Image by Internet Archive Book Images Identifier: westernfield101907olym Title: Western field Year: 1902 (1900s) Authors: Olympic Club (San Francisco, Calif.) California Game and Fish Protective Associations Subjects: Olympic Club (San Francisco, Calif.) California Game and Fish Protectice Associations Sports Publisher: San Francisco Contributing Library: San Francisco Public Library Digitizing Sponsor: San Francisco Public Library View Book Page: Book Viewer About This Book: Catalog Entry View All Images: All Images From Book Click here to view book online to see this illustration in context in a browseable online version of this book. Text Appearing Before Image: he had stalked antelope under the cover ofa herd of milch-huffaloes. The ruse wasvery succc.isfnl. The pretended cowherd had got within fifty yards of his game, and killedtwo fair-sized buck. When we got back, the bungalow was litup as for a festival. Old Ali did not enter-tain every night guests who brought homesuch a store of venison. Ordinarily travel-ers who sojourn at the government rest-houses have to put up with rice and sinewychickens, which is all that the Iclwiisamahkeeps onhand. But we feasted high onsucculent antelope chops and steaks, withslices of liver cunningly fried. The meat offield-feeding antelope is much superior tothat of jungle deer. The savory dishesstood in no need of the aromatic sauceswhich Ali felt it his duty to compound.Then came that pleasant time when the hun-ter, languid but not fatigued, reviews withtobacco the incidents of the day. Overwhisky and cigars we sat up, chatting andplanning for the morrow, till the owls camedown and hooted Time to turn in. Text Appearing After Image: if A STORY TOLD BESIDEA CAMP-FIRE ^ Bv L. F. Brown. jiurple mists and bluea veil that God looks through:—Ethel CltH«r6 HE ghostly splendors of tht?camp-fire increased as it grewmore and more red. Night wascoming on. deepening thedreaminess of leagne-longslopes along blue-black MountPocono that even in full sun-sliine seem so full of mysteryfrom car windows as the pas-senger wonders how the trainwill reach some depression in the titanic hills,and drop down into Scranton on the otherside. Naomi Pines pricked the subtle, fading blueoverhead, already so full of mantlings andfaint shadows of the gloaming. Eastward,beyond the Water-gap, an early and full moonpushed a coppery crest out of the horizonsrim many miles down the Delaware valley.Above her yellow lamp, Jupiter showed as apale, tiny point of light. Westward, and overthe dozens of crests and pinnacles, mazes ofdreamy rainfall were mottled in dying sun-shine also caught and held in thunder-heads,—clouds with chasms, tunnels, shou Note About Images Please note that these images are extracted from scanned page images that may have been digitally enhanced for readability - coloration and appearance of these illustrations may not perfectly resemble the original work.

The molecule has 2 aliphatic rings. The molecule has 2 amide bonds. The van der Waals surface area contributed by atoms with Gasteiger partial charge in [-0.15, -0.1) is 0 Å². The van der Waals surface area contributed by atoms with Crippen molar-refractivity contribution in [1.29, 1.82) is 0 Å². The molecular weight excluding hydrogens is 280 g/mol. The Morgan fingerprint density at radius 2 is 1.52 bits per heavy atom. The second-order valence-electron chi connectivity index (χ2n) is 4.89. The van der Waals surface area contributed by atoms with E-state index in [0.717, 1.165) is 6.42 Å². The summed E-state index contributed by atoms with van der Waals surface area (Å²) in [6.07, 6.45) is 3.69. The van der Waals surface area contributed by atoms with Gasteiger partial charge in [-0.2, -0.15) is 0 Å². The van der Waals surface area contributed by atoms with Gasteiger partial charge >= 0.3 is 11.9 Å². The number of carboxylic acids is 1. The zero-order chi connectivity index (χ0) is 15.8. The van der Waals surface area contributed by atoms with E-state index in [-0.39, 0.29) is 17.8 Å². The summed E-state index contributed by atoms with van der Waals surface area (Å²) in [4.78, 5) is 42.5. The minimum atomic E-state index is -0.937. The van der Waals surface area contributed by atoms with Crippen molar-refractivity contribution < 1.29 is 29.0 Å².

Chicken curry over brown rice
Image by jpstanley I must be getting old. A few weeks ago, I went to a Thai restaurant (Bangkok Grill at about 8th South and State in Orem) with some co-workers and I couldn't believe how good the pineapple curry was. The next day, the wife and I dragged the kids to Carls Jr. for dinner. I used to live on that stuff when I was single... but now I find it just nasty. It's like eating cardboard dripping with ketchup and mayonnaise. McDonalds is similar... I just can't eat that stuff anymore. I still visit Taco Bell altogether too often, however, so I'm not quite a geezer yet. Anyhow, I'm writing all this because I'm still surprised that I'd cook, eat, and enjoy something that looks like this. It's exactly the sort of thing I'd politely eat two bites of as a teenager and then sneak off to Burger King. Oddly enough, the revelation that I really, really like red bell peppers came while I was eating lunch at Tucano's, one of those Brazilian grill places where they come around with skewers of bleeding cow flesh. I didn't find the various cuts of beef memorable, but the grilled peppers were great!